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Trump demands new E. Jean Carroll trial, citing ‘restrictions’ on testimony

Trump demands new E. Jean Carroll trial, citing ‘restrictions’ on testimony

Former President Trump demanded he receive a new trial after a jury ordered him to pay $83.3 million in advice columnist E. Jean Carroll’s defamation lawsuit.

U.S. District Judge Lewis Kaplan has previously rejected many of the arguments contained within Trump’s two separate post-trial motions, both filed Tuesday.

In particular, the former president took aim at how Kaplan, an appointee of former President Clinton, heavily restricted what Trump could tell jurors while on the witness stand.

Kaplan imposed the limitations after finding Trump liable for defamation prior to trial because of Carroll’s win in a separate lawsuit last year. January’s trial was limited to the issue of damages.

Trump’s attorneys pointed to an exchange ahead of Trump’s scheduled testimony where the judge asserted he wanted to know “everything (Trump) is going to say.” Kaplan had gone over each question and Trump’s intended responses in meticulous detail before jurors heard from Trump, cutting off the former president at times as he testified. Trump was on the stand for less than five minutes.

“Just before President Trump took the stand at trial, the Court engaged in a colloquy with defense counsel designed to restrict the scope of President Trump’s testimony,” Trump lawyers Alina Habba and John Sauer wrote in Tuesday’s filing.

That exchange, they argue, narrowed the scope of Trump’s testimony to the point of prejudice by preventing him from addressing his mental state in relation to Carroll. On the witness stand, Trump only answered two questions — one of which was objected to, they wrote.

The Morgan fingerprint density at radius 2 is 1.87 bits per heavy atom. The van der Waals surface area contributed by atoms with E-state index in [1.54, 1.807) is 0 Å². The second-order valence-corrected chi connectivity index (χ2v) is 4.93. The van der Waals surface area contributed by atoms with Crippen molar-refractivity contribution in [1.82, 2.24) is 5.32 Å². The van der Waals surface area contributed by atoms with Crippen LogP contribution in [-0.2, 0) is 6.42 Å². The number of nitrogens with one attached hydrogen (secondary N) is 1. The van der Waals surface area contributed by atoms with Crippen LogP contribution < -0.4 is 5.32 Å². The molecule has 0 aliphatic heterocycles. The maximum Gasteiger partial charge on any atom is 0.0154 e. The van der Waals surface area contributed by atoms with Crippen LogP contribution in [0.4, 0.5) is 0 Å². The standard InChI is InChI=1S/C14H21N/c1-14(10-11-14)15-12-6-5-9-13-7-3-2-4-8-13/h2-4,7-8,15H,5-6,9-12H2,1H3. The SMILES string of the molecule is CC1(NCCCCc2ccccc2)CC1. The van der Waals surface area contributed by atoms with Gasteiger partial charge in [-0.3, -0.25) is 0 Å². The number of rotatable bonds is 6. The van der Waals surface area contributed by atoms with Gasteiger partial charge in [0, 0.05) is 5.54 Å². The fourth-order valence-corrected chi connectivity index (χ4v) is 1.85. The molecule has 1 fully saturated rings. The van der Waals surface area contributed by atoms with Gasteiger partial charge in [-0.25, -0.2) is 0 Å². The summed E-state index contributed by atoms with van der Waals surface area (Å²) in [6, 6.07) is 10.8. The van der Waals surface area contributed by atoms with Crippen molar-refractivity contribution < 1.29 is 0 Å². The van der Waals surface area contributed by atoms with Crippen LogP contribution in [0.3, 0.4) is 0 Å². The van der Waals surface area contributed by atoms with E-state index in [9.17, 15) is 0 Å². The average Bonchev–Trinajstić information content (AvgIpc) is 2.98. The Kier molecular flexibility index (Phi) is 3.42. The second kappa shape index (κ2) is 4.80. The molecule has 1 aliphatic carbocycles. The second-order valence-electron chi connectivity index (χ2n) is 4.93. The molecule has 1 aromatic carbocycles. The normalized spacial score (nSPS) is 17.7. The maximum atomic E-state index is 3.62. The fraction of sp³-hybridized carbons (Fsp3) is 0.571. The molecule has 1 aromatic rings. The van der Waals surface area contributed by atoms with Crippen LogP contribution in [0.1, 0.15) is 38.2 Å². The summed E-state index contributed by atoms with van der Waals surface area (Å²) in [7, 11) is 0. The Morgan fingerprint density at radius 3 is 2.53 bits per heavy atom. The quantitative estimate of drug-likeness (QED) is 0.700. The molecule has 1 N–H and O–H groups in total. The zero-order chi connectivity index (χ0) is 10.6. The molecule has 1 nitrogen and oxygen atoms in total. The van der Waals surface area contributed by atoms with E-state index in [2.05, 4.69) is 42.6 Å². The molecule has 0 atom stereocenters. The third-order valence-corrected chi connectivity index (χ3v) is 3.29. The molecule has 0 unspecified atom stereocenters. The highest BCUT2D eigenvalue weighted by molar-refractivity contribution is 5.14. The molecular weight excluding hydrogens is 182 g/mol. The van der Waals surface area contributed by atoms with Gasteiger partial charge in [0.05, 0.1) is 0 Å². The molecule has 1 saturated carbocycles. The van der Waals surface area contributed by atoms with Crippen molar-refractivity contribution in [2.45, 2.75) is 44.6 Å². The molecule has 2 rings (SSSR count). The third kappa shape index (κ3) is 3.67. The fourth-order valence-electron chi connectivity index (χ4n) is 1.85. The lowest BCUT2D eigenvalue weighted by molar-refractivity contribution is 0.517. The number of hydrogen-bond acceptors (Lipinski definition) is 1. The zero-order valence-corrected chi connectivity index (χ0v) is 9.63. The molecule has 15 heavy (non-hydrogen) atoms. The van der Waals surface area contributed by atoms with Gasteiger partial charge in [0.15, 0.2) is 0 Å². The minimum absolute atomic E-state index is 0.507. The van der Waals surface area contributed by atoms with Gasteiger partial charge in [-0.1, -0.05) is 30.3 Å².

“Did you ever instruct anyone to hurt Ms. Carroll in your statements,” Habba questioned Trump earlier this year during the trial.

“No,” Trump replied. “I just wanted to defend myself, my family, and frankly, the presidency.”

Carroll’s lawyer jumped in with an objection that the judge sustained, ordering the jury to disregard Trump’s remarks beyond “no.”

Carroll’s legal team declined to comment on Trump’s latest filing.

Trump’s lawyers previously objected to the restrictions to no avail but are newly demanding it requires a new trial.

At the trial’s conclusion, a New York jury ordered Trump to pay Carroll $83.3 million for defaming the writer in 2019 after she came forward with accusations Trump sexually assaulted her. On Tuesday, Trump, who denies the accusation, asked the judge to rescind the verdict.

Trump previously asked the judge to delay enforcement of the $83 million judgment — or at least permit a reduced bond amount — in anticipation of his post-trial motions, insisting they will get the amount entirely tossed or heavily reduced.

Under the federal courts’ default rules, efforts to collect the sum from Trump could begin as soon as next week. Carroll opposes Trump’s request for an additional delay.

“A decision will be rendered as promptly as is reasonably possible,” the judge wrote in a brief order Monday. “Without implying what that decision will be or when it will be made, however, it will not come today.”

Trump’s delay request also follows a penalty of more than $454 million, plus interest, against the former president in his civil fraud case. The judge in that case determined Trump and top executives at the Trump Organization were liable for fraud and conspired to alter the former president’s net worth for tax and insurance benefits. Each day the judgement goes unpaid, it increases more than $111,000 in interest.

Estimators including Forbes and Bloomberg have placed Trump’s net worth between $2.6 billion and $3.1 billion, but it’s unclear whether Trump has the cash on hand to pay the full judgements.

He recently told a New York court that the “exorbitant and punitive” amount of the fraud judgment would be “impossible” to secure for a bond while he appeals the matter.

Between the fraud judgement and the verdict in Carroll’s case, Trump must cough up a combined $547 million to date — and growing — to continue his appeals of the cases.

Updated at 2:59 p.m. ET

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